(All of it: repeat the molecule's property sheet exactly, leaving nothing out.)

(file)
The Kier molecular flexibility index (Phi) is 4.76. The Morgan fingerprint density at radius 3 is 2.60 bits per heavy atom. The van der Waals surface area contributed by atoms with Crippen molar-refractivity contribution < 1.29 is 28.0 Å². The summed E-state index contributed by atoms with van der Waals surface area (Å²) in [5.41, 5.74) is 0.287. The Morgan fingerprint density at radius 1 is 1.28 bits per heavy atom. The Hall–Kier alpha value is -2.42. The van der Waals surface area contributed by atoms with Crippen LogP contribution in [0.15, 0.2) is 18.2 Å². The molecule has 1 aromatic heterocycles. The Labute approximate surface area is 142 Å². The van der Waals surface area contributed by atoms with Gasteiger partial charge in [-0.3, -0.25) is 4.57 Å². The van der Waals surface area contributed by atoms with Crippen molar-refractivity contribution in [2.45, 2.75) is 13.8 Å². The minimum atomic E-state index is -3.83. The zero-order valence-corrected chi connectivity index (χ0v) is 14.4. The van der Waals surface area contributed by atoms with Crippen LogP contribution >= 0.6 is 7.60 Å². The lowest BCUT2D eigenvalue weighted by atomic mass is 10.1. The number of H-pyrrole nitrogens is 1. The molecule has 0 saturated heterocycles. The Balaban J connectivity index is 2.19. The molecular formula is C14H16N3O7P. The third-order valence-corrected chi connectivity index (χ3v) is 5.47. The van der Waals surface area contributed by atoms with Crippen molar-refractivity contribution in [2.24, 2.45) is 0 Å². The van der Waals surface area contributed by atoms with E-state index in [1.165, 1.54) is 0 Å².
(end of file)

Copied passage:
The Kier molecular flexibility index (Phi) is 4.76. The Morgan fingerprint density at radius 3 is 2.60 bits per heavy atom. The van der Waals surface area contributed by atoms with Crippen molar-refractivity contribution < 1.29 is 28.0 Å². The summed E-state index contributed by atoms with van der Waals surface area (Å²) in [5.41, 5.74) is 0.287. The Morgan fingerprint density at radius 1 is 1.28 bits per heavy atom. The Hall–Kier alpha value is -2.42. The van der Waals surface area contributed by atoms with Crippen LogP contribution in [0.15, 0.2) is 18.2 Å². The molecule has 1 aromatic heterocycles. The Labute approximate surface area is 142 Å². The van der Waals surface area contributed by atoms with Gasteiger partial charge in [-0.3, -0.25) is 4.57 Å². The van der Waals surface area contributed by atoms with Crippen molar-refractivity contribution in [2.45, 2.75) is 13.8 Å². The minimum atomic E-state index is -3.83. The zero-order valence-corrected chi connectivity index (χ0v) is 14.4. The van der Waals surface area contributed by atoms with Crippen LogP contribution >= 0.6 is 7.60 Å². The lowest BCUT2D eigenvalue weighted by atomic mass is 10.1. The number of H-pyrrole nitrogens is 1. The molecule has 0 saturated heterocycles. The Balaban J connectivity index is 2.19. The molecular formula is C14H16N3O7P. The third-order valence-corrected chi connectivity index (χ3v) is 5.47. The van der Waals surface area contributed by atoms with Crippen molar-refractivity contribution in [2.24, 2.45) is 0 Å². The van der Waals surface area contributed by atoms with E-state index in [1.165, 1.54) is 0 Å².